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Health Care Bill 2010 – Part 1 – Impact on Businesses

by Marie Jett, CPA | Manager, Tax Services Group and Member of the Manufacturing & Distribution Services Group

The recently enacted health care legislation bill requires applicable large employers (50 or more employees) to offer and contribute to their workers’ health insurance or pay a penalty. Small employers who offer health coverage may be able to receive a tax credit. Under the new law, effective for months beginning after Dec. 31, 2013, a large employer that 1) does not offer coverage for all its full-time employees, 2) offers minimum essential coverage that is unaffordable, or 3) offers minimum essential coverage that consists of a plan under which the plan’s share of the total allowed cost of benefits is less than 60%, is required to pay a penalty if any full-time employee is certified to the employer as having purchased health insurance through a state exchange with respect to which a tax credit or cost-sharing reduction is allowed or paid to the employee.

Who is subject to the employer mandate? Only an applicable large employer, is subject to the requirement to offer coverage. A large employer is defined as someone who employed an average of at least 50 full-time employees during the preceding calendar year. Most small businesses, since they have fewer than 50 employees, are thus exempt from the employer requirement. In counting the number of employees for purposes of determining whether an employer is an applicable large employer, a full-time employee (an employee working an average of at least 30 hours or more each week) is counted as one employee and all other employees are counted on a pro-rated basis. However, even an employer with 50 or more employees isn’t subject to the penalty for not offering coverage if the employer doesn’t have any full-time employees who are certified to the employer as having purchased health insurance through a state exchange with respect to which a tax credit or cost-sharing reduction is allowed or paid to the employee.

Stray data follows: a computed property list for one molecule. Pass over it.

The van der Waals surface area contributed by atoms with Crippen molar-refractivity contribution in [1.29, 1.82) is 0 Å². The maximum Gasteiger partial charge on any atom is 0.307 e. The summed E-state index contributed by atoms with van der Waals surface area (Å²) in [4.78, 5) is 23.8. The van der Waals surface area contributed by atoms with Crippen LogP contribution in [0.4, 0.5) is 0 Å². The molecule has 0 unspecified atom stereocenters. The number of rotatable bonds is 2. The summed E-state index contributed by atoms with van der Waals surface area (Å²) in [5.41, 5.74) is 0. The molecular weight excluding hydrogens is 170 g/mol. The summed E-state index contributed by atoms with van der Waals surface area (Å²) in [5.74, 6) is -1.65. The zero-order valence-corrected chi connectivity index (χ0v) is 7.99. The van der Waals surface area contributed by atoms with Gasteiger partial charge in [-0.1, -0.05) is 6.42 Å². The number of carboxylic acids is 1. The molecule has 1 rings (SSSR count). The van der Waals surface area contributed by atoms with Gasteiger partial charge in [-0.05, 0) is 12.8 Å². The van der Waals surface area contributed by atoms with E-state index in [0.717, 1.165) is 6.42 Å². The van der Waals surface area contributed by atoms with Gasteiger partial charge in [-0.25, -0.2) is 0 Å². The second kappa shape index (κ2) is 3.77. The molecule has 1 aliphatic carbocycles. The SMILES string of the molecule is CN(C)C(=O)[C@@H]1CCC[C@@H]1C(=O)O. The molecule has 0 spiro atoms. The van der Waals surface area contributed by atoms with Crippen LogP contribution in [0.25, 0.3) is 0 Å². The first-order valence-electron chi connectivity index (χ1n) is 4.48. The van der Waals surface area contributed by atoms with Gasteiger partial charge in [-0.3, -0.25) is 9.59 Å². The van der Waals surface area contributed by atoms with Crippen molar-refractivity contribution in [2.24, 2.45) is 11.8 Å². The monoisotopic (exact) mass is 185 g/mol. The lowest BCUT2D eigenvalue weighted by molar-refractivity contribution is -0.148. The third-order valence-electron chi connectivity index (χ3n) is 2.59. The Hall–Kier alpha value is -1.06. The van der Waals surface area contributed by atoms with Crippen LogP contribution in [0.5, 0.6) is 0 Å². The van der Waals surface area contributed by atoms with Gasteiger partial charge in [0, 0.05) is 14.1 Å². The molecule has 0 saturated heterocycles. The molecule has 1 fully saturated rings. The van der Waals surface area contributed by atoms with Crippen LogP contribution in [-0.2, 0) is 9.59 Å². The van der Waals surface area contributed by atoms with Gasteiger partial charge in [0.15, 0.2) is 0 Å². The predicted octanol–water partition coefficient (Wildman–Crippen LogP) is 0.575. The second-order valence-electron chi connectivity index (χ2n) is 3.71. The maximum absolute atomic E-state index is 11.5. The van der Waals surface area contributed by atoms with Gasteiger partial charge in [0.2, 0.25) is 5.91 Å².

Penalty for employers not offering coverage. An applicable large employer who fails to offer its full-time employees and their dependents the opportunity to enroll in minimum essential coverage under an employer-sponsored plan for any month is subject to a penalty if at least one of its full-time employees is certified to the employer as having enrolled in health insurance coverage purchased through a state exchange with respect to which a premium tax credit or cost-sharing reduction is allowed or paid to the employee. The penalty for any month is an excise tax equal to the number of full-time employees over a 30- employee threshold during the applicable month (regardless of how many employees are receiving a premium tax credit or cost-sharing reduction) multiplied by one-twelfth of $2,000. For example, if an employer fails to offer minimum essential coverage and has 60 full-time employees, ten of whom receive a tax credit for the year for enrolling in a state exchange-offered plan, the employer will owe $2,000 for each employee over the 30-employee threshold, for a total penalty of $60,000 ($2,000 multiplied by 30 (60 minus 30)). This penalty is assessed on a monthly basis.